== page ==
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  • Dr Andrew Perry

My experience of not taking personal responsibility.

Updated: Jul 1

I am part of a wider problem of people not taking all our personal responsibility. Sometimes acting as if other people are responsible for our personal conduct. Saying to ourselves ‘I am not playing if I can't win’, ‘I did it because I was allowed to’ or ‘everyone else was doing it.’ Hiding behind mitigations, a grievance, popular culture, governments and/or our history. My most recent example is wasting energy being angry about COVID 19 school provision. Rather than the grieving its loss and focusing my energies on educating my own kids.


My emotions in writing this article are an embarrassment that this pattern persists and sadness that many people, including me, seem to remain fearful of taking all our personal responsibility. So to become less a part of this problem I will detail the ways I perpetuate the problem. Then suggest ways for me to change to become less a part of the problem.


I perpetuate the problem by having too much hubris. Attracted to a narcissistic sense of myself. Seducing myself into believing I am fundamentally different. As if my actual self was not enough.


Some people say ‘if you [take the personal responsibility to] speak your truth your tribe will be those who hang around.’ However a voice in my head sometimes says ‘what if I speak my truth and no one hangs around?’ As if I were fundamentally different from other people or that I would be destroyed by appearing so.


I procrastinate, sometimes saying, ‘If only I write more or think more or find the perfect way before I act.’ A particular form of action dominated by avoidance rather than risk taking. As if any decision, or lack of a decision, in our lives did not involve significant risk and loss.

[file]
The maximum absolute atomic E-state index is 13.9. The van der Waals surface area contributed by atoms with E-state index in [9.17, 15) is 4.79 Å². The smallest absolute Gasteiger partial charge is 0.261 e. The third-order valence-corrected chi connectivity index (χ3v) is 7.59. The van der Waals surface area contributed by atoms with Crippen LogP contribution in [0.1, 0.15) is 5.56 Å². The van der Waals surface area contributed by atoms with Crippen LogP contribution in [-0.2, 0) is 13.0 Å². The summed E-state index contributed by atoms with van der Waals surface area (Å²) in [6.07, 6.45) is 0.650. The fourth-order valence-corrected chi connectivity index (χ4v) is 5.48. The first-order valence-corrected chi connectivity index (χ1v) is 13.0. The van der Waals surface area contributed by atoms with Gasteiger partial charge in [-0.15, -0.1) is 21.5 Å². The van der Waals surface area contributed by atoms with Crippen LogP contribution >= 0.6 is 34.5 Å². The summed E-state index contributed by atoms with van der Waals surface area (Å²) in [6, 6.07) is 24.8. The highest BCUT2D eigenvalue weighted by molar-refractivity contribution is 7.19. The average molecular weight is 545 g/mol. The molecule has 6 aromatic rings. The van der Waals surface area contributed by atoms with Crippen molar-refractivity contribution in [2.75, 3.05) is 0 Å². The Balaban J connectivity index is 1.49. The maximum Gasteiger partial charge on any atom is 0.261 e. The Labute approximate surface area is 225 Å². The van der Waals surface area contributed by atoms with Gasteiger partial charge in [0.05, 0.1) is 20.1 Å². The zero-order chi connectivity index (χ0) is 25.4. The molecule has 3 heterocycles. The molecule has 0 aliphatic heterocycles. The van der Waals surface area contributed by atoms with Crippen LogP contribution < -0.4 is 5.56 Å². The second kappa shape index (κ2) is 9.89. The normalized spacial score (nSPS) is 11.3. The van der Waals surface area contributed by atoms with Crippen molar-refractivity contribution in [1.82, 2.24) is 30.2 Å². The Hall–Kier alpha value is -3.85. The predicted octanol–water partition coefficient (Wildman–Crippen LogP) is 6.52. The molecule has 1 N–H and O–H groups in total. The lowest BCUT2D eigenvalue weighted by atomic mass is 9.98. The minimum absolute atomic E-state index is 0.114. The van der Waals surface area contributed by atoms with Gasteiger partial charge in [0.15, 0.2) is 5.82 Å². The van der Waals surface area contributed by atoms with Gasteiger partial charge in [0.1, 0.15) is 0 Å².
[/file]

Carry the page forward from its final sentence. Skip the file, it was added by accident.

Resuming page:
Taking all our personal responsibility seems to involve accepting a paradox. That both fairness and loyalty are equally important. This paradox means that the same action, will be responsible in one context, and irresponsible in another. As adults we must consciously decide, using our own moral code, which action is responsible for us, in which context.


Our actions may be viewed as a betrayal, or a failure in a duty of care, by other people. People disagreeing with our choices does not automatically mean we have not taken personal responsibility. It may instead represent the different context, or moral code, of the other person. Either way, in making these conscious decisions to take all our personal responsibility, we also have to accept the consequences of them.


Taking more personal responsibility also seems to involve responding to the challenges we face here and now. It seems irresponsible for us to continue to indulge in condemnation about the past. We need to learn and move on. In this way responsibility can be an opportunity to do something different going forwards. That can be exciting instead of scary.


Its my life

I have learnt that taking all our personal responsibility is a judgement we have to be accountable for. Whatever we do cannot be undone. We must answer to ourselves for our actions. If we are to be content we need to act in a way that fits with how we want to be. Thank you for reading about my experience. I wonder about your experience?

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©2020 Dr Andrew Perry, Linlithgow, Scotland